A visit to the Grand Bazaar is a must but only to experience the patter of the merchants, not to buy anything. We found the streets surrounding the Bazaar to have reasonable prices and merchants willing to bargain realistically. For a truly exciting shopping experience inquire at your hotel where and when local street markets occur.
A note on shopping. It will appear to you that everyone or everyone’s brother, cousin, father or friend has a carpet shop in Istanbul and indeed throughout the country. You will be approached; take it in good humour and keep walking. If you stop, be prepared for a loooong chat where each one of your arguments regarding your non-interest will be countered. I thought I had the perfect rejoinder to the inevitable “Well, what do you want? I can get it for you.” “Another wife.” With only the slightest hesitation and smile, the response came: “Well, my mother is a widow.” Then we both had a good laugh, shook hands and I was on my way. I did find the constant need to bargain for everything wearying. Whatever the posted or stated price of the article, start negotiations at a third of the price. Consider yourself lucky to walk away with the article at 2/3 the original asking price. Generally food at markets and in stores is not negotiable but I found that by having a questioning look on my face and by motioning to a lady Turk shopper at my side if she thought the price OK, would sometimes get me a reduction. Also you can negotiate lower prices at restaurants, particularly, the fish restaurants under Galata Bridge where competition is fierce – and prices totally unreasonable unless one bargains.
Istanbul offers a wide array of food, from simple fish and kőfte stands near the ferry terminals to fine hotel dining. We found that lokanti restaurants (cafeterias) offered good value for money. One has the added bonus that one need only point to what one would like. A filling, tasty meal with beverage can be had for around 10 YTL. We found the Can Restaurant a door down from the Pudding Shop mentioned in many guides offered good value. Fish sandwiches (two fish fillets with onions and lettuce on a fresh bun) from street vendors are 3YTL. We followed a Turkish friend’s advice and stayed away from the stuffed mussels also on offer by street vendors. Our hotel (and all those I researched) included breakfast in the room’s price. A Turkish breakfast consists of: hot hard boiled eggs, freshly baked bread and buns, olives, tomatoes, cucumbers, jams, yogurt with a variety of compotes, cookies and sweet rolls and coffee or tea. This was true for all the places we stayed in Turkey.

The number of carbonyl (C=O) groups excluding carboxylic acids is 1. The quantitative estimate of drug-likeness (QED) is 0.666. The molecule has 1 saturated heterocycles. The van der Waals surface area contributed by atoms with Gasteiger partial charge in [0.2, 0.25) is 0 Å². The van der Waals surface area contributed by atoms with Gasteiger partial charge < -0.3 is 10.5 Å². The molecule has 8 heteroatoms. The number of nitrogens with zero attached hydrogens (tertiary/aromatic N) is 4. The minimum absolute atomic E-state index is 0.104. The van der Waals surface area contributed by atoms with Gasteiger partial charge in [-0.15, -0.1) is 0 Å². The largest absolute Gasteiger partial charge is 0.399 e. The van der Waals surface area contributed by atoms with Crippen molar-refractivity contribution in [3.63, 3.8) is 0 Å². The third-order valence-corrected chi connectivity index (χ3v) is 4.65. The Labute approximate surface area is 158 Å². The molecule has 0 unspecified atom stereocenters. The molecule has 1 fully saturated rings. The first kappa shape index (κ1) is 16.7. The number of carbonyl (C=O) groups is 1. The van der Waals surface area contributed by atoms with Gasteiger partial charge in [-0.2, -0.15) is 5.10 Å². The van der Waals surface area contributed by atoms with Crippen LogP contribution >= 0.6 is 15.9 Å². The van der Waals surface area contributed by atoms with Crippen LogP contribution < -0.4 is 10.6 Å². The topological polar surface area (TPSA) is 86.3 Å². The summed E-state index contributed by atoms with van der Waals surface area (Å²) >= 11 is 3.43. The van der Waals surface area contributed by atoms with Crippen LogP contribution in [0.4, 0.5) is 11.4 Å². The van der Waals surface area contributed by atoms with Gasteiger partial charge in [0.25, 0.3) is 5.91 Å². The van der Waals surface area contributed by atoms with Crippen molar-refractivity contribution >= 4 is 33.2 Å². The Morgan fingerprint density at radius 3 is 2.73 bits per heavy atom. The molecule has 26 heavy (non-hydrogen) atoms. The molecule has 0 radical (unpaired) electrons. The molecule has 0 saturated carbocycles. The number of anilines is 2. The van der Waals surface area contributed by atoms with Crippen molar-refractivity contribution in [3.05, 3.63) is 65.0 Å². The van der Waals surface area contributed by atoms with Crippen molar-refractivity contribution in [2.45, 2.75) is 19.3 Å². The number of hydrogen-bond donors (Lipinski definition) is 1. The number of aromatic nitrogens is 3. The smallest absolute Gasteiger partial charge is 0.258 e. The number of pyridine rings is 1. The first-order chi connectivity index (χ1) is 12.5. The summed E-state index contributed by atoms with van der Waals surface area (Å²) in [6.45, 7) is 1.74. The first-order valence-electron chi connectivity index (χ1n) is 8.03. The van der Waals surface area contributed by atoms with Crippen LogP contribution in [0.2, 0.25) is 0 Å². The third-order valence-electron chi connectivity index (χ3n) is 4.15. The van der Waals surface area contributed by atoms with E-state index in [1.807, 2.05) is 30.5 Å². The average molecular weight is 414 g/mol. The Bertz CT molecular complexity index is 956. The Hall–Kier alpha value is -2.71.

Our flight south to Antalya started from Sabiha Gőkçen Airport, on the Asian side outside of Istanbul. Any money saved by booking a cheaper flight from this airport would be wiped out by the approximately €60 taxi ride to the airport. Havas offers a bus shuttle for 10 YTL that takes about an hour. It departs its Taskim stop near the Turkish airlines office every hour on the hour. We found security check-in at airports to be less onerous than in North America.